Buying MVPs Instead of Building Them

A startup’s job is to reach product-market fit. Before having product-market fit, that’s really the only thing startups should focus on.

You don’t “focus on” building a great product, you don’t “focus on” getting customers, you don’t “focus on” changing the world. You focus on building a business. A defensible business is the only way to survive in the long term.

All the other things are a side effect. Startups build great products, because that helps building a great business.

The experiment perspective

When you start out, there are a zillion questions you have to answer, and they all point the same direction. “Is this a team that can build a product that people want to buy, for a price that supports the team?”

This is the question startups want to answer by building a minimum viable product. Think of an MVP as a series of experiments. Each of those experiments aims to confirm or reject a single assumption. For example,

  • We can hire someone to build product X within two weeks
  • Product X solves problem Y
  • Niche Z has the problem Y and is willing to pay for it
  • Reaching niche Z is a breeze with Facebook ads

Each experiment costs both you and the customers time and money, so you need to be frugal. There’s no point building an app to answer a question, if you could just send out a simple questionnaire.

And similarly, maybe you don’t need to build anything. Maybe you can buy it all on the cheap.

Open source and side projects for sale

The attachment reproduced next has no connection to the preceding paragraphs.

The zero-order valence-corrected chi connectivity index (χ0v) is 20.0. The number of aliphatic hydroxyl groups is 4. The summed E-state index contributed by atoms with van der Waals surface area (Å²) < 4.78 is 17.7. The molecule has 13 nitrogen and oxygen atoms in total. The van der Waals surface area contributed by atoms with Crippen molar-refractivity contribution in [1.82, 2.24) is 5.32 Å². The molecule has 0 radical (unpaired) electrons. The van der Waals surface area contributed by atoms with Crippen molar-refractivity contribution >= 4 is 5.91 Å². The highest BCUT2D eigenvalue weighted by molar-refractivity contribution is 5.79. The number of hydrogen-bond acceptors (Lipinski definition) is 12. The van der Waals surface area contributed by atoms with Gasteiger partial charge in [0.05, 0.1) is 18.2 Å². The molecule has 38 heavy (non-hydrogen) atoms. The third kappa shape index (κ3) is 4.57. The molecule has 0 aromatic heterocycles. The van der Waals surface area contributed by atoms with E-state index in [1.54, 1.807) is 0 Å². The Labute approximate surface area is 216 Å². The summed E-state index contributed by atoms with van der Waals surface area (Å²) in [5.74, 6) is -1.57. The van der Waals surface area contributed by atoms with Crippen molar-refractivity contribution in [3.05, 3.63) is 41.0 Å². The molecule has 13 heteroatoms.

This is where purchasing products can make perfect sense. You can use them to answer some of the questions you could answer by building an MVP — but quicker.

Before you build anything, look at the free and open source projects out there. There’s always a chance that you’d get lucky if you just look at Github.

Remind yourself that “free” in this case doesn’t mean as in beer, but free as in free puppy. Linux, for example, is a great operating system but only for the people who can spend the time to learn.


If a project isn’t free or open source, the price for it is: as much as people are willing to pay. If you look at broker sites like, you’ll see a wide range of prices. Anything between $100 to the $10K range.

The price depends on too many factors to list, but to give an idea about what comes into play:

  • Is it a working product, an MVP, or just a prototype?
  • Does it have customers? Does it have paying customers?
  • How do user metrics and churn look like?
  • Is there a strong brand and marketing, maybe a social media following?
  • Are you buying a business, and are you building a defensible business?
  • Competition
  • Are you buying a product or just the underlying tech?
  • Is it easy to transfer to somebody else?
  • Is there a durable marketing advantage?
  • Are you the only potential acquirer?
  • Do you need a lengthy handover process with additional support?
  • External audits and metrics (security, deliverability, user growth, etc.)
  • Documentation maturity

Is it right for you?

These are exciting times for companies with lots of ambition but limited budgets. Anyone can now purchase software or products, and leverage them for their own company.

For startups, this is a brilliant option to know about, and there’s help out there. Many law firms can help with the process, and there are tech consultancies specialized on due diligence.

Before you do anything, always consult with a lawyer. You want to make sure all corners are covered in both legal and technical terms. But if starts align and you find a match, you’ll do what all startups do one way or another: stand on the shoulders of giants.

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Richard Dancsi

Founder & Techie

Startup founder and management consultant with over 15 years experience in building technology teams, products and companies.